But I simply can’t wear a pretty, tight-fitting pencil dress and clumpy boots.  There are women who would WORK that look; I’m not one. So, gradually, my shoe collection has expanded. I’ve found a small number of Sensible Shoe Brands that don’t look quite as orthopaedic as they feel in various heel heights up to 3″ (Ecco features quite a lot, as do some M&S wider fit and the occasional Clarks). Each has had to go through a staggered, extensive and plaster-ridden breaking in programme, and each has had to be fully justified as to a regular, recurring role in my wardrobe or it’s simply not worth the effort.

The sporty slip-ons. The gold ballet flats that go with virtually anything. The 6-year-old M&S brown shoe-boots still being pressed into regular service. My first pair of clogs which were chosen specifically for the stretchable leather and are still undergoing the foot-moulding process. Some high-school Geography teacher sandals (sorry Ms. Hall, but you know it’s true). I was overjoyed when my mum gave me these super soft Parex summer peep-toes which didn’t fit her comfortably but worked on me and erred on the side of retro rather than retirement. Gradually, all the types of shoe I thought I’d have to give up on for good are working their way back in, largely due to the freedom of going for more old-fashioned designs (because they go much better with my old-school or just plain old clothing). By changing my look, I have more scope to once again be both comfortable and stylish.

I’m not quite ready for Hotter yet, though. I’ll get there.


My undergarments

I swore blind I was never going to wear a slip. I grew up observing my mum’s very 1960s approach to layers, which always, always includes a simple slip because she never wears trousers. I am always cold, so I don’t mind an extra layer, but I’ve spent years trying to come to terms with properly fitting, snug clothes and I wasn’t about to go adding an extra layer of BULK.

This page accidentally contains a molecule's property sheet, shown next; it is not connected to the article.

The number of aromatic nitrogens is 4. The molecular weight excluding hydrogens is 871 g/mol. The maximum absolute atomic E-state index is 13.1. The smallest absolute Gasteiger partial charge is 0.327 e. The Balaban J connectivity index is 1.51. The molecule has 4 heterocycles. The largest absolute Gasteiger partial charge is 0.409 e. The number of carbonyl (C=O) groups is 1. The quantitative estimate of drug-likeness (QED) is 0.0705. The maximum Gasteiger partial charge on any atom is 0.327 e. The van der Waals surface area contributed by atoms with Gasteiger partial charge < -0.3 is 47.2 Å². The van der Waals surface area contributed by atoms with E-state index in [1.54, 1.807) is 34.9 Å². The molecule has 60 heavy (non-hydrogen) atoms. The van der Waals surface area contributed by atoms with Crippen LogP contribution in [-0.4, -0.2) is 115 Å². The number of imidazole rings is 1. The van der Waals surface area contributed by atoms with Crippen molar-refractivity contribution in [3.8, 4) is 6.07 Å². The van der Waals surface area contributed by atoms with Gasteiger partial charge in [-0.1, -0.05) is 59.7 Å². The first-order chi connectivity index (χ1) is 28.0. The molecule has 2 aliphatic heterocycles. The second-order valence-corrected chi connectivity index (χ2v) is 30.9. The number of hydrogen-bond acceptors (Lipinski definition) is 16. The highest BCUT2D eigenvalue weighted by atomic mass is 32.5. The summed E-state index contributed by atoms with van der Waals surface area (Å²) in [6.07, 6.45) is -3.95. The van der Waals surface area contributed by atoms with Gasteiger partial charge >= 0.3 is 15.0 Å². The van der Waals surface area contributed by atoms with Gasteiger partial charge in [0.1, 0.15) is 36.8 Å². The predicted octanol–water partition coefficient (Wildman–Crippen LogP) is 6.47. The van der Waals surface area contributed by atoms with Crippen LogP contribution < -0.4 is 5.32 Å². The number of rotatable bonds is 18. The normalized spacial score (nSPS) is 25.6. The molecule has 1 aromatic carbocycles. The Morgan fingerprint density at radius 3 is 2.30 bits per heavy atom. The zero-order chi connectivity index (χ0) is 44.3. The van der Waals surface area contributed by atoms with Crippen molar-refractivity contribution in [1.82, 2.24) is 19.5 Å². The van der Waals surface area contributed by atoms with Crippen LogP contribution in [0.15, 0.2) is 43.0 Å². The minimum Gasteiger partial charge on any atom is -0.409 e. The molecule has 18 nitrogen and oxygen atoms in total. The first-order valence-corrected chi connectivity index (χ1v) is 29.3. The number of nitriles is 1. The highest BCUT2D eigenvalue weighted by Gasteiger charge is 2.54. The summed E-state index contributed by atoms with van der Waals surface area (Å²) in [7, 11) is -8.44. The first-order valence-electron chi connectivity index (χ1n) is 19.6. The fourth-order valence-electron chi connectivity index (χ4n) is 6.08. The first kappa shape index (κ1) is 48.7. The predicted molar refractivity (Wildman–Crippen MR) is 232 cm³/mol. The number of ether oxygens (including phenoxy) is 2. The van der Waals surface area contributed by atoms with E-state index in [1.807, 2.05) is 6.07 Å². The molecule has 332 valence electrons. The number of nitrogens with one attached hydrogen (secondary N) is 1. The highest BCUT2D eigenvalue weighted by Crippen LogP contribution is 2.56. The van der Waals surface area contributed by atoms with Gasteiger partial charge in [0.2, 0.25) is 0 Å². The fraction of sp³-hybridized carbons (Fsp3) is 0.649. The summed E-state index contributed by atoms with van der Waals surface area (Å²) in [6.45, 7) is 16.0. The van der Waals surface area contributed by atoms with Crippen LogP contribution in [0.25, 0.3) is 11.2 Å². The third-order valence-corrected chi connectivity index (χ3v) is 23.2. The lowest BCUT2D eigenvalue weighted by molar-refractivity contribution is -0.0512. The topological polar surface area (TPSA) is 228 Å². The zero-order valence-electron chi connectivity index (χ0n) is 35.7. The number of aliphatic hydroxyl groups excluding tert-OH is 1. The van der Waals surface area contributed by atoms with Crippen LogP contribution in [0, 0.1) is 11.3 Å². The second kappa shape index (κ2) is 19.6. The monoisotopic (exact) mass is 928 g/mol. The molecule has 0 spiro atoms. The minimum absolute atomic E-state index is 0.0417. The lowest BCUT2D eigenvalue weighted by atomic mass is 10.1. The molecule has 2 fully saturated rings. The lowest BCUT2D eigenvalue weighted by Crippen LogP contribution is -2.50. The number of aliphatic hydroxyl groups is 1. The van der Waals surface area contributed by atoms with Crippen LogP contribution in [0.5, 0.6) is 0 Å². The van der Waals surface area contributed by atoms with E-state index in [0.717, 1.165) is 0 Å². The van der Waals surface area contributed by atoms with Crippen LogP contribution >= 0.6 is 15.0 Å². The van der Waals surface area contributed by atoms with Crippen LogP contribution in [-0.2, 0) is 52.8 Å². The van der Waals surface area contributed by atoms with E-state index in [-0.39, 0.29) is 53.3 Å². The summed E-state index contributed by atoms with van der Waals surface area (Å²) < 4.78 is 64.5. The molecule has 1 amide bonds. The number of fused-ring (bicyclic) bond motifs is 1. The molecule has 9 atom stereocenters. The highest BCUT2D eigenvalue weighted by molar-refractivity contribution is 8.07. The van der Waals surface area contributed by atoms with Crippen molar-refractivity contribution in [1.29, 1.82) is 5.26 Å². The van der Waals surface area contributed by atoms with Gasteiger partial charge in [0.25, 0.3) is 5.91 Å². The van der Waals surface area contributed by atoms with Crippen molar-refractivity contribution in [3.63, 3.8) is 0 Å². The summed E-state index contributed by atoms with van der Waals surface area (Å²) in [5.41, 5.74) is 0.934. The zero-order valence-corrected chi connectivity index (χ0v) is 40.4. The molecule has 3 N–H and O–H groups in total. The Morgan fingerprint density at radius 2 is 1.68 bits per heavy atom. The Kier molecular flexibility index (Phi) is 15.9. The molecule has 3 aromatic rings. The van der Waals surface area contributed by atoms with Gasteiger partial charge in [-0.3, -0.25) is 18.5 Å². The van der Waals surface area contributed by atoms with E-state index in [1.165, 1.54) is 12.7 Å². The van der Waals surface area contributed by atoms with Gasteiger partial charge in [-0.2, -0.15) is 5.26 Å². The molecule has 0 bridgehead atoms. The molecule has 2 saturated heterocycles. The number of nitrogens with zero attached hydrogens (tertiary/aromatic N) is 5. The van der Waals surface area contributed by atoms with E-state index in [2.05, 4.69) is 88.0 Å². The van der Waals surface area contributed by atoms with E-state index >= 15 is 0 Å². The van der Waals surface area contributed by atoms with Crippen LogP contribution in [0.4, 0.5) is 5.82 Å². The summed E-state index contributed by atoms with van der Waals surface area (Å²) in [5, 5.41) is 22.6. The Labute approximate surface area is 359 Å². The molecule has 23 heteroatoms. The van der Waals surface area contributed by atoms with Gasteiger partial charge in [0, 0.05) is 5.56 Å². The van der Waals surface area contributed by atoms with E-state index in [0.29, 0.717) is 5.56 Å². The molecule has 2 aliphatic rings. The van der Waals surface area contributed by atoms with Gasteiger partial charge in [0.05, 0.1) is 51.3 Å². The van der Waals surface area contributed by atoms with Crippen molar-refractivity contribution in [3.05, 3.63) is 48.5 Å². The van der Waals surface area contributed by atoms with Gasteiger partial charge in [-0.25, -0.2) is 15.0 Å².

Except I’m an idiot, because slips do anything but. In fact, every dress looks sleeker and better with the addition of a basic slip – I prefer cotton, but also have non-static artificial fibres and they’re very slinky too. They’re also a dead cheap undergarment to buy, unlike bras.

And speaking of bras… look. If you’re buying a dress made to fit over bullet bras and girdles then the least you’re going to have to do is embrace the pointy boob look. If you head strait for vintage favourite What Katie Did (and I suggest you do) please read their fitting advice. Old-style bras do not contain elastic, and therefore your usual back size may well be out by up to 4″, which has a knock-on effect as cup size is not static but relative to the back measurement (if you didn’t know, 32A, 34B, 36C and 38D are all the exact same cup size – it’s the broadness of the back that’s different and may in turn make the bust appear bigger or smaller). It is simply incredible how much better a 1950s fit and flare dress looks when you put the right body architecture under it. This is nothing to do with being bigger here or “flattering” there – it just makes your body shape correspond much better to the darts and lines in the cut.

My feelings about myself

I’ve mentioned before that buying clothes by measurement, rather than by massively variable size, has a quite extraordinary effect in helping to divorce clothes from self-worth. I can’t pretend that I look in the mirror and love every bit of me every day, but I do know that I can be a fair bit more dispassionate than I used to be – and that I feel far more confident sharing photos of myself, trying new looks out and generally taking up space. It’s not something, I think, that can only be attributed to vintage – I’ve also come a long way professionally and personally in the last few years, and being a mum does seem to automatically reduce the number of, erm, ducks you give about anyone else’s opinion – but starting to more carefully select the way I look and what that says about me to the world is weirdly powerful. It feels like all this is a bit fluffy until you say it out loud and think: well, what could be more important for a sense of self than to afford it a language of expression? I feel very privileged that I have both the means of attaining this language and a crowd of family, friends and colleagues who are receptive and supportive, which I don’t think one can take for granted… but now I am sounding a bit melodramatic, so we’ll draw a line there.